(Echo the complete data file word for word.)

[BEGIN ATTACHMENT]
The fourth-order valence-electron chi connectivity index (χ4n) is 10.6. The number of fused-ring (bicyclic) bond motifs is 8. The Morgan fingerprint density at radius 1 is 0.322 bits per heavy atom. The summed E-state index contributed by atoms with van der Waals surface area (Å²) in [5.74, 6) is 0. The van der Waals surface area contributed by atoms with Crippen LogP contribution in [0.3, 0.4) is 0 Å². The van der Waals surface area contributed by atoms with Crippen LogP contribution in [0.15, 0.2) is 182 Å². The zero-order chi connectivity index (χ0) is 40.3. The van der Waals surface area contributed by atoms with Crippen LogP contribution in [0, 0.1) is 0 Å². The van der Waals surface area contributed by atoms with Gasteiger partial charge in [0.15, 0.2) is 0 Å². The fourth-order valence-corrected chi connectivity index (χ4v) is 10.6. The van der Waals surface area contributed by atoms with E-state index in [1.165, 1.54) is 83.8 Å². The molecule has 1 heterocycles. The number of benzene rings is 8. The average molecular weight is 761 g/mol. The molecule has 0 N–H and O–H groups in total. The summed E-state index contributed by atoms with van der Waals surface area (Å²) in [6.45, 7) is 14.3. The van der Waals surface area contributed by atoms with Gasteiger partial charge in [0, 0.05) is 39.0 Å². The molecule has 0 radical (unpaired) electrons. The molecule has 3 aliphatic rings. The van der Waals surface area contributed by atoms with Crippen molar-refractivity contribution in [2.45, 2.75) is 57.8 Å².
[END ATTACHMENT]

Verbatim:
The fourth-order valence-electron chi connectivity index (χ4n) is 10.6. The number of fused-ring (bicyclic) bond motifs is 8. The Morgan fingerprint density at radius 1 is 0.322 bits per heavy atom. The summed E-state index contributed by atoms with van der Waals surface area (Å²) in [5.74, 6) is 0. The van der Waals surface area contributed by atoms with Crippen LogP contribution in [0.3, 0.4) is 0 Å². The van der Waals surface area contributed by atoms with Crippen LogP contribution in [0.15, 0.2) is 182 Å². The zero-order chi connectivity index (χ0) is 40.3. The van der Waals surface area contributed by atoms with Crippen LogP contribution in [0, 0.1) is 0 Å². The van der Waals surface area contributed by atoms with Gasteiger partial charge in [0.15, 0.2) is 0 Å². The fourth-order valence-corrected chi connectivity index (χ4v) is 10.6. The van der Waals surface area contributed by atoms with E-state index in [1.165, 1.54) is 83.8 Å². The molecule has 1 heterocycles. The number of benzene rings is 8. The average molecular weight is 761 g/mol. The molecule has 0 N–H and O–H groups in total. The summed E-state index contributed by atoms with van der Waals surface area (Å²) in [6.45, 7) is 14.3. The van der Waals surface area contributed by atoms with Gasteiger partial charge in [0, 0.05) is 39.0 Å². The molecule has 0 radical (unpaired) electrons. The molecule has 3 aliphatic rings. The van der Waals surface area contributed by atoms with Crippen molar-refractivity contribution in [2.45, 2.75) is 57.8 Å².